There were different types of torches or flashlights in various households, 'Eveready' being the common brand. There was also another popular brand called 'Winchester' brought in mostly by Goan people working in the Arabian Gulf. They required standard 'D' size batteries and miniature incandescent light-bulbs that used a tungsten filament.The bulbs used for torches were as follows, and I was an self-taught expert at this.

A 2-battery torch used a 2.8 volt bulb,
A 3 battery one used a 4.2 volt, and
A 6 battery contraption like the one I made would need a 9 volt bulb.

These types of bulbs frequently blew or fused out on a sudden surge, and it was a good idea to keep a spare bulb in the house. My dad had his pristine and prized silver anodized 3-battery version which he always kept at the ready by his bed side. I had a 2-battery type solely for my use, poor light beam of which I was not happy with. (And Dad would not let me or anyone touch, or get anywhere near his!) It looked something like this one below:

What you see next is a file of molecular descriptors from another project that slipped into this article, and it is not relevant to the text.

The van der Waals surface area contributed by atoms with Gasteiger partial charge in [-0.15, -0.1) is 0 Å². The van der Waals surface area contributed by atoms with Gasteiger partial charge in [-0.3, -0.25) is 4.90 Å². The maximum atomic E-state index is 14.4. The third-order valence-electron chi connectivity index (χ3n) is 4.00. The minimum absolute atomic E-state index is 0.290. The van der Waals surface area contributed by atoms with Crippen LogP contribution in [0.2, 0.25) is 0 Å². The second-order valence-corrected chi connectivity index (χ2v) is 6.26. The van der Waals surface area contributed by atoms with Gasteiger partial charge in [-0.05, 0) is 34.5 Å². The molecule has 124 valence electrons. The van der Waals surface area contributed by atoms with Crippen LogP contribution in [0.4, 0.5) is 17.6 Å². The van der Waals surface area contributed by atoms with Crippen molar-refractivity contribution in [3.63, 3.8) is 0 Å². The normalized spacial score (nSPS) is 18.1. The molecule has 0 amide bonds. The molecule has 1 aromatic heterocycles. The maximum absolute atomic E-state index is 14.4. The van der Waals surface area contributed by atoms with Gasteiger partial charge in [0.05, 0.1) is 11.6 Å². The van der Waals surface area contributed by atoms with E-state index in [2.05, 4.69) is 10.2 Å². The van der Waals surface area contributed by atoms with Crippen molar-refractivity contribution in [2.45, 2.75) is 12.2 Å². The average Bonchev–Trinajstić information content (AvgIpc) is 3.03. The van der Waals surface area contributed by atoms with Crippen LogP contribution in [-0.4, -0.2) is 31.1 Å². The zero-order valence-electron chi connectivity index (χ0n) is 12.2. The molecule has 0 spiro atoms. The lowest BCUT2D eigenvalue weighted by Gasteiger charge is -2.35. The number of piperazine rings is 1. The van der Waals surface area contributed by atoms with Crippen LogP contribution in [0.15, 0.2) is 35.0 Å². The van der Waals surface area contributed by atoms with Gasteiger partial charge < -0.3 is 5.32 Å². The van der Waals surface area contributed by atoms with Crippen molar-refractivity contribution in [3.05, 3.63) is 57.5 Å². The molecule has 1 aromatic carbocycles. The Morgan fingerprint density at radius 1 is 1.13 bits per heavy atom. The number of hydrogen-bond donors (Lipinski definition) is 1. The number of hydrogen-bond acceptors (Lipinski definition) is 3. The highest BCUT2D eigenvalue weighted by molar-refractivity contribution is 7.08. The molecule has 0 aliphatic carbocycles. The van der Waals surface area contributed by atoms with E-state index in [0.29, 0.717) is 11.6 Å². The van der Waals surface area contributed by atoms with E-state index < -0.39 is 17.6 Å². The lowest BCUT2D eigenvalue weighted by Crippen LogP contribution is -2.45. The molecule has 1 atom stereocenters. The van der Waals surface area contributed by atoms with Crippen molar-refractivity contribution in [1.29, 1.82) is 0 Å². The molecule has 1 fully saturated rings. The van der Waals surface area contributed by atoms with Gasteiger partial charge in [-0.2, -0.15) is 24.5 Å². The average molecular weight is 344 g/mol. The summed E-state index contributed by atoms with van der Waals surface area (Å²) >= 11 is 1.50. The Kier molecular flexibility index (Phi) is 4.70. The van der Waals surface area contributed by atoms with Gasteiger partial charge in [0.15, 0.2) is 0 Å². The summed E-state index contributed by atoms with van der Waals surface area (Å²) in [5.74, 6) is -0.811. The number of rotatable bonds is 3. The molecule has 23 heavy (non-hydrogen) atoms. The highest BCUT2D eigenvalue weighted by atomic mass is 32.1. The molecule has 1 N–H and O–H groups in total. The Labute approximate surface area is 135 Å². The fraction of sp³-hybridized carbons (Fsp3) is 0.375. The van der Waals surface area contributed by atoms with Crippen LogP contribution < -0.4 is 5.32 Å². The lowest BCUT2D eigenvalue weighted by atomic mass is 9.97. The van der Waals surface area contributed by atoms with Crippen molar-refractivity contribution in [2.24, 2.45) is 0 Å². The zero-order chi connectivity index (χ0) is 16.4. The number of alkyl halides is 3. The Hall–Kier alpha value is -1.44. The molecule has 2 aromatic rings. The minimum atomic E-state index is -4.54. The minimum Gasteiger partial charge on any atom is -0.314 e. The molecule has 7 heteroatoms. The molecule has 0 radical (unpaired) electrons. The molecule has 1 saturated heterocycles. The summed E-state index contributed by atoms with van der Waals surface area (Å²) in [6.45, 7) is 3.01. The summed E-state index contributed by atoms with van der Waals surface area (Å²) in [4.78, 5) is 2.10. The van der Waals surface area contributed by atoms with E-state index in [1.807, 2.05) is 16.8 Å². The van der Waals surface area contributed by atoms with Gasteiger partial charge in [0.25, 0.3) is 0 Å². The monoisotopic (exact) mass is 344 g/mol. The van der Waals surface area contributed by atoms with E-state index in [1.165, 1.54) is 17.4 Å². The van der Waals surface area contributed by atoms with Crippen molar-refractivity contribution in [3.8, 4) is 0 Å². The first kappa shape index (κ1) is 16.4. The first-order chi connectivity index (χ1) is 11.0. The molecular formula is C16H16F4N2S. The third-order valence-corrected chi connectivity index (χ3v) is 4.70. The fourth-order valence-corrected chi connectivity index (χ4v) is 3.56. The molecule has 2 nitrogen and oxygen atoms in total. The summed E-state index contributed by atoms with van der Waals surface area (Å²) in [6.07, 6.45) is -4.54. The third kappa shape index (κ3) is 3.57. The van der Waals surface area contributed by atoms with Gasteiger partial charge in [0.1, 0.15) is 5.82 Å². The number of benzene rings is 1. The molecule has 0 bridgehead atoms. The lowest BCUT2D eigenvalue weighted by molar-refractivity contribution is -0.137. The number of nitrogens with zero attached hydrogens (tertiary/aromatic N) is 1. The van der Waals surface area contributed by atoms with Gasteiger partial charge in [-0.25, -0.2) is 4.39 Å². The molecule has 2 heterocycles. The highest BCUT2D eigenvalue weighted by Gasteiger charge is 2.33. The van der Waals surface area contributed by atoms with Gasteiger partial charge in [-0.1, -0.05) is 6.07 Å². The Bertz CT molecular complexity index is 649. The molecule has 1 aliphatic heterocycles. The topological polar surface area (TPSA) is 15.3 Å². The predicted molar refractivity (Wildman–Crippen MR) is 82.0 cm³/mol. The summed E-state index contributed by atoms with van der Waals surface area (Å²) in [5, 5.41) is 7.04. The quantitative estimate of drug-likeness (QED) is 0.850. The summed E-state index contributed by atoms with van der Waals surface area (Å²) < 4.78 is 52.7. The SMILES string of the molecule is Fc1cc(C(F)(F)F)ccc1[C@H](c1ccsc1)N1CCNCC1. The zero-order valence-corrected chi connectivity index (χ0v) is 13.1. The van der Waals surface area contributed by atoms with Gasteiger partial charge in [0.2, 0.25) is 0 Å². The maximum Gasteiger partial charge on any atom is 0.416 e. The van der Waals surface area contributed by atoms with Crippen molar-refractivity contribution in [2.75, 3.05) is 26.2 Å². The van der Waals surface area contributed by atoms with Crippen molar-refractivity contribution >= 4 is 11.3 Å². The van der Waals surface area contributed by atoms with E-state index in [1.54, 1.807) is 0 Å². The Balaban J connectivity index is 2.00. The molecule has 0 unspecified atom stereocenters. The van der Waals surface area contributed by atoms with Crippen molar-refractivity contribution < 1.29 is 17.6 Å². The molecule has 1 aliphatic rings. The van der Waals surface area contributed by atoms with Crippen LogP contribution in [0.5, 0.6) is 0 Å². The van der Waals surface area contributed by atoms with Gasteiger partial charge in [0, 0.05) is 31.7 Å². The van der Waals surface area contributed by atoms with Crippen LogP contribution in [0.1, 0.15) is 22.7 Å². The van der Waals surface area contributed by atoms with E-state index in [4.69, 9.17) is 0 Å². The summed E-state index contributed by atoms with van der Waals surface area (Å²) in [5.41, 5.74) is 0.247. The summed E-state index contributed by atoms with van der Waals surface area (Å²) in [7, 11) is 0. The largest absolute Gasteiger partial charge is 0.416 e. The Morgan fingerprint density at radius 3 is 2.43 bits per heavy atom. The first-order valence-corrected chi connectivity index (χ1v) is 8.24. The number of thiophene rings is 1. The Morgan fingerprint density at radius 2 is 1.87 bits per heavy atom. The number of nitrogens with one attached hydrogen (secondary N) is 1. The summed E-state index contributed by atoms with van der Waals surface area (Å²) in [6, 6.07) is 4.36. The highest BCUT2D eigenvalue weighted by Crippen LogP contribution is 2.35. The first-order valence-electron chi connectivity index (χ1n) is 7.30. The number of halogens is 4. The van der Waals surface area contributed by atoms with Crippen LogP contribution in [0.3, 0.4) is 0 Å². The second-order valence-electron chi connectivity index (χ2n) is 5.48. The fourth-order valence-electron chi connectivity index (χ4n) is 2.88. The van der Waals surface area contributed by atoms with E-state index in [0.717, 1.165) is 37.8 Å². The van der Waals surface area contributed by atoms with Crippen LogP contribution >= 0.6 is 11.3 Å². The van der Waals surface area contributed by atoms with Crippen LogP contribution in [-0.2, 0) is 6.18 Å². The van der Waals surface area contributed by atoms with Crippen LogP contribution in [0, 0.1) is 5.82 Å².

So this prompted me to invent something of my own which I used throughout my schooling years.

The idea was to collect as many as possible discarded standard size 1.5 V batteries from old radios in the village, have them checked for some life in them, and discard the dead ones. I made a box out of old plywood to hold 6 batteries of 1.5V each and used a  9V bulb, fitted with a reflector and rear spring salvaged from an old out-of-commission torch, and a miniature on-off switch purchased from Auto Popular in the nearby town of Mapusa. The switch was fitted on top of the wooden box.  As the torchlight got dimmer, it was better to compensate for the decreased light output by changing the bulb to 6 volts.